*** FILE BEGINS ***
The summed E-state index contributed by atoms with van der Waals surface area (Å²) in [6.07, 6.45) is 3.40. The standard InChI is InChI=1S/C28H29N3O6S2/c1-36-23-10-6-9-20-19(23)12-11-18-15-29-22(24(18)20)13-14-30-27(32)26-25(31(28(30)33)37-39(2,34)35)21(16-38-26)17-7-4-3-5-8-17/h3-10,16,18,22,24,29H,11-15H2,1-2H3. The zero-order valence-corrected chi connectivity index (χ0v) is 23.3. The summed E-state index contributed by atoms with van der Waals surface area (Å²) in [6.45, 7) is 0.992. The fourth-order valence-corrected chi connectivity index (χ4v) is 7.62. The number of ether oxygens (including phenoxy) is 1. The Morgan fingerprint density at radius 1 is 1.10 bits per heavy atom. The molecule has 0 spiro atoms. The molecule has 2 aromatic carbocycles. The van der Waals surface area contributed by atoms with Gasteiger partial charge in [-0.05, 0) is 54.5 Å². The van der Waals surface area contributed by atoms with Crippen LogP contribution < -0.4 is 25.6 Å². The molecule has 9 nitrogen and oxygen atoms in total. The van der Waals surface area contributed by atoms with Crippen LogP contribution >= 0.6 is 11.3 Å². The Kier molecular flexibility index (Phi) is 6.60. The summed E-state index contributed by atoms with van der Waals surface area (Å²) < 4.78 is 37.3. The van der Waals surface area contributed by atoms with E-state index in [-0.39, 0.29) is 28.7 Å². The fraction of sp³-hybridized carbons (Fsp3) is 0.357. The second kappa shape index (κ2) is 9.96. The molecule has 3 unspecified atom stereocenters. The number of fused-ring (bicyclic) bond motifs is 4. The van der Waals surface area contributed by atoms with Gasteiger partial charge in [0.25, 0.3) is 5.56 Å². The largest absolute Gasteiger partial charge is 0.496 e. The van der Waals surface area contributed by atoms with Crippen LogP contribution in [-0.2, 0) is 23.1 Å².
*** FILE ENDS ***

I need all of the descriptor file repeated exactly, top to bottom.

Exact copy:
The summed E-state index contributed by atoms with van der Waals surface area (Å²) in [6.07, 6.45) is 3.40. The standard InChI is InChI=1S/C28H29N3O6S2/c1-36-23-10-6-9-20-19(23)12-11-18-15-29-22(24(18)20)13-14-30-27(32)26-25(31(28(30)33)37-39(2,34)35)21(16-38-26)17-7-4-3-5-8-17/h3-10,16,18,22,24,29H,11-15H2,1-2H3. The zero-order valence-corrected chi connectivity index (χ0v) is 23.3. The summed E-state index contributed by atoms with van der Waals surface area (Å²) in [6.45, 7) is 0.992. The fourth-order valence-corrected chi connectivity index (χ4v) is 7.62. The number of ether oxygens (including phenoxy) is 1. The Morgan fingerprint density at radius 1 is 1.10 bits per heavy atom. The molecule has 0 spiro atoms. The molecule has 2 aromatic carbocycles. The van der Waals surface area contributed by atoms with Gasteiger partial charge in [-0.05, 0) is 54.5 Å². The van der Waals surface area contributed by atoms with Crippen LogP contribution < -0.4 is 25.6 Å². The molecule has 9 nitrogen and oxygen atoms in total. The van der Waals surface area contributed by atoms with Crippen LogP contribution >= 0.6 is 11.3 Å². The Kier molecular flexibility index (Phi) is 6.60. The summed E-state index contributed by atoms with van der Waals surface area (Å²) < 4.78 is 37.3. The van der Waals surface area contributed by atoms with E-state index in [-0.39, 0.29) is 28.7 Å². The fraction of sp³-hybridized carbons (Fsp3) is 0.357. The second kappa shape index (κ2) is 9.96. The molecule has 3 unspecified atom stereocenters. The number of fused-ring (bicyclic) bond motifs is 4. The van der Waals surface area contributed by atoms with Gasteiger partial charge in [0.25, 0.3) is 5.56 Å². The largest absolute Gasteiger partial charge is 0.496 e. The van der Waals surface area contributed by atoms with Crippen LogP contribution in [-0.2, 0) is 23.1 Å².